2018: a year in the news
From headlines about sleep and heart disease, to the discovery of a pitch black planet, and new research about back pain and breast cancer treatments, Keele research has made global headlines this year.
Academics from Keele also shared their expert analysis this year on subjects including climate change, ocean plastics, national and international politics, human rights, and global health. With 75 live TV interviews, hundreds of radio interviews, and thousands of press articles, news from Keele reached 645 million people in total this year, a 30% increase on 2017. Read on for our news highlights for 2018.
We kicked off 2018 by celebrating the five Keele alumni and three honorary graduates who were recognised in the 2018 New Year Honours. We also had our first live Sky News interviews from our on-campus studio, with Dr Sharon George and Professor Robert Ladrech.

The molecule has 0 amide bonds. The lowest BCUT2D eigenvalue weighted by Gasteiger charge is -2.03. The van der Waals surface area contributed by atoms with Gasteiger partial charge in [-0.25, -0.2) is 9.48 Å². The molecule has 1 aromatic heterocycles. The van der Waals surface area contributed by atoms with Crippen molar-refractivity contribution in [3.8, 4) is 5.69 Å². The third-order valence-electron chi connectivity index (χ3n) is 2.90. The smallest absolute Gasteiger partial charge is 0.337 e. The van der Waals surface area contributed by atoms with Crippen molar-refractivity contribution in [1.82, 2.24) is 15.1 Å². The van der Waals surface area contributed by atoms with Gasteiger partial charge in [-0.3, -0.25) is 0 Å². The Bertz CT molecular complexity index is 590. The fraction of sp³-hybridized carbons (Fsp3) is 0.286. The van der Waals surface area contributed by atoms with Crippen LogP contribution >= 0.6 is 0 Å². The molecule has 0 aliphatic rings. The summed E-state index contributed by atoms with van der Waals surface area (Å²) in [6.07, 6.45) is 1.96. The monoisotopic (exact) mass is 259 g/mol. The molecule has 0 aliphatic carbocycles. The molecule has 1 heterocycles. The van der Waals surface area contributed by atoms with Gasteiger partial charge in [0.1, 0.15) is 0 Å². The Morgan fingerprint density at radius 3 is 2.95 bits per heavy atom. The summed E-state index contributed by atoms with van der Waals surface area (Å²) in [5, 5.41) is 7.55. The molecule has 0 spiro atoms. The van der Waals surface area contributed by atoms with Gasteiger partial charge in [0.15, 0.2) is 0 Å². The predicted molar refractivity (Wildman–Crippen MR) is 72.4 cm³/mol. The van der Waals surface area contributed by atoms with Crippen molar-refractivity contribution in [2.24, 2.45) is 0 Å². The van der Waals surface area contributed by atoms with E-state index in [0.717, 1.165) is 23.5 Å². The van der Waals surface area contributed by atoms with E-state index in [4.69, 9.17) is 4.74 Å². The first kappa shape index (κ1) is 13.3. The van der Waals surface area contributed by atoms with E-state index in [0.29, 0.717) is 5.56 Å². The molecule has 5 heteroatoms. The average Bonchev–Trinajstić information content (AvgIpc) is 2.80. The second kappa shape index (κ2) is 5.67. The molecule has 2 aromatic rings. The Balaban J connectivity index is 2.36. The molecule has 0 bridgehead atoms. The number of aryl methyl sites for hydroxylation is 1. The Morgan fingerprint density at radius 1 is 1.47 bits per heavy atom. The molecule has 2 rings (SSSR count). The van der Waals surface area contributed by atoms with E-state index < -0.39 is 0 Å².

News highlights in January included the announcement of the SEND/Siemens partnership, and both Dr Pensee Wu’s research into premature birth and heart disease and Dr Adam Sharples’ research into muscle memory made global headlines. Dr Sharples’ research was also the number one science story on Reddit, driving 34,000 visitors to read the article on our own website. We also published 11 articles on The Conversation in January - a new record - including Dr Ralf Gertisser’s article about the volcanoes to watch in 2018, which was republished by dozens of outlets and read by over 200,000 people.
Dr Ralf Gertisser, six volcanoes to watch in 2018
Highlights in February included announcements around our cutting-edge green energy HyDeploy project, and Dr Ben Anderson being named one of the BBC’s New Generation Thinkers for 2018. Dr Daniel Allen featured in several publications and broadcasts speaking about pet theft, Dr Awol Allo spoke about the political situation in Ethiopia, Dr Panos Sousounis shared his thoughts on consumer pricing of Valentine’s Day cards, and Professor Kurt Allman took part in a series of programmes about productivity for BBC Radio 4.